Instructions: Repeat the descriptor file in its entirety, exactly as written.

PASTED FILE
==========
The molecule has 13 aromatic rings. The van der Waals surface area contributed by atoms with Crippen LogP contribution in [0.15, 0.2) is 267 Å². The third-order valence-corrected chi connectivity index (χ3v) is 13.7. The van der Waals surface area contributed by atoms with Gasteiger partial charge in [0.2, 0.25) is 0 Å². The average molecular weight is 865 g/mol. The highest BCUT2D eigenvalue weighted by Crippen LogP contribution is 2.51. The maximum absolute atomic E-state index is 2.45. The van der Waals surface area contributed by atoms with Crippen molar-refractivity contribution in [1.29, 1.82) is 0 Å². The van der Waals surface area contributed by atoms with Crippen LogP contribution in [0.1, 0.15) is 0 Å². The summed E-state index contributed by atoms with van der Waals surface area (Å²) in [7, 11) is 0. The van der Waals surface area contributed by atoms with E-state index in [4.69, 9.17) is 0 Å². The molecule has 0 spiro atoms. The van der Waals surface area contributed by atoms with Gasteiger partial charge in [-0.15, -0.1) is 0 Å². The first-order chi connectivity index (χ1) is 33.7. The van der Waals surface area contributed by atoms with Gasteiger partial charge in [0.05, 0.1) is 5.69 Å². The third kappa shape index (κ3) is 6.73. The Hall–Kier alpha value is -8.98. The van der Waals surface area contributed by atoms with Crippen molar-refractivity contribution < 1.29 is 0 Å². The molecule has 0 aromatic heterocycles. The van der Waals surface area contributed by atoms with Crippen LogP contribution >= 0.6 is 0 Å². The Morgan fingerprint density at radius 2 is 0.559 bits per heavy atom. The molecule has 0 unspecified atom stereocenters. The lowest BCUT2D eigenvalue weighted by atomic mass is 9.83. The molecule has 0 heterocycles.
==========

The molecule has 13 aromatic rings. The van der Waals surface area contributed by atoms with Crippen LogP contribution in [0.15, 0.2) is 267 Å². The third-order valence-corrected chi connectivity index (χ3v) is 13.7. The van der Waals surface area contributed by atoms with Gasteiger partial charge in [0.2, 0.25) is 0 Å². The average molecular weight is 865 g/mol. The highest BCUT2D eigenvalue weighted by Crippen LogP contribution is 2.51. The maximum absolute atomic E-state index is 2.45. The van der Waals surface area contributed by atoms with Crippen molar-refractivity contribution in [1.29, 1.82) is 0 Å². The van der Waals surface area contributed by atoms with Crippen LogP contribution in [0.1, 0.15) is 0 Å². The summed E-state index contributed by atoms with van der Waals surface area (Å²) in [7, 11) is 0. The van der Waals surface area contributed by atoms with E-state index in [4.69, 9.17) is 0 Å². The molecule has 0 spiro atoms. The van der Waals surface area contributed by atoms with Gasteiger partial charge in [-0.15, -0.1) is 0 Å². The first-order chi connectivity index (χ1) is 33.7. The van der Waals surface area contributed by atoms with Gasteiger partial charge in [0.05, 0.1) is 5.69 Å². The third kappa shape index (κ3) is 6.73. The Hall–Kier alpha value is -8.98. The van der Waals surface area contributed by atoms with Crippen molar-refractivity contribution < 1.29 is 0 Å². The molecule has 0 aromatic heterocycles. The van der Waals surface area contributed by atoms with Crippen LogP contribution >= 0.6 is 0 Å². The Morgan fingerprint density at radius 2 is 0.559 bits per heavy atom. The molecule has 0 unspecified atom stereocenters. The lowest BCUT2D eigenvalue weighted by atomic mass is 9.83. The molecule has 0 heterocycles.